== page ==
As for reduced time playing outside, do they not recognize the benefits of active play on growing minds and bodies? Oh right, they do but they only use that argument when they are scaling back bus routes.

  4. Oh, I can answer the fish question: a lot of kids have severe allergies to fish and seafood. In my daughter's class, there is a child who has anaphylaxis to nuts, tree nuts, fish and all seafood. He also has severe allergies to eggs and about a dozen or so other common foods (apples, pears, stone fruits, citrus...).

  5. Our school does a regular lunch time and then “snack time” around 2PM. In kindergarten, (Lucy’s class) the children all take turns bringing in the daily snack. Suggestions to bring in are bread and butter, muffins, crackers, etc. In first grade, where Bud is now, we are to pack an extra snack in their lunch bag (and hope that they don’t eat it before) for snack time.

    I guess there could be benefits to the balanced program, but it seems like kind of a pain in the neck. And then what happens when the children are at home and expecting these mini-meals? And how does the child carry such a volume of food to school?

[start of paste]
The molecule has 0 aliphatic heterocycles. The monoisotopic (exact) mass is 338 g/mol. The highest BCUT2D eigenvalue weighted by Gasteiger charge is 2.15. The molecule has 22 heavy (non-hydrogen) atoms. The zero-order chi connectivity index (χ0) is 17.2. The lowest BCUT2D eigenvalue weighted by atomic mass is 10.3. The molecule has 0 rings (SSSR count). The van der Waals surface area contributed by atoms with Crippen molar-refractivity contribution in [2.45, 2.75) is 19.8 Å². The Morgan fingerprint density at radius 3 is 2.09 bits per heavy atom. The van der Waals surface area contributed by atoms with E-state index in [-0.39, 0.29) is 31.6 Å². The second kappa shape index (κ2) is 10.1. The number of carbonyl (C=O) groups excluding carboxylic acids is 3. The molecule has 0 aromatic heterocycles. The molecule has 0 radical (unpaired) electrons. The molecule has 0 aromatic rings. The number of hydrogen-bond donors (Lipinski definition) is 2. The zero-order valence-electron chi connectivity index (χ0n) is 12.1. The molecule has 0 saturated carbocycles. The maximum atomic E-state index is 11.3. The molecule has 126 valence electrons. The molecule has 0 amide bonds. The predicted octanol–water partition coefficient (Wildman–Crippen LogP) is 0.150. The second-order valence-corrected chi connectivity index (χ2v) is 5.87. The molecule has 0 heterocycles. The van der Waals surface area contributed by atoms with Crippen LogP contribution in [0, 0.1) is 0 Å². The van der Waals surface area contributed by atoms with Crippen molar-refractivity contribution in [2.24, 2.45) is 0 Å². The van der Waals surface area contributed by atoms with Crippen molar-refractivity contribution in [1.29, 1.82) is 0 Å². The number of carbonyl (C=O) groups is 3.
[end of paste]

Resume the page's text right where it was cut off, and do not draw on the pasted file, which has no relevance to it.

This seems like it would be hard on a working parent too. I am all for my kids having a balanced and healthy lunch, and I slap one together for each of my kids every single morning. One involving a sandwich, fruit of some sort, a cracker-y or cookie type snack (extra snack for Bud) and a drink. That is all I am good for at 6am, man.

  6. We pack a lunch and then one snack a day. It's also "fun" to work around since things like Sun Chips, which are sorta-kinda healthy as chips go, are OK to sneak into the lunch bag but are not allowed as a snack in the classroom (I have a feeling more of it is a clean-up problem than a not-healthy-enough probem!). They only get the one recess--after lunch--which makes me very sad. The kindergarteners usually never get to go outside since they are only there 2 1/2 hours. :-(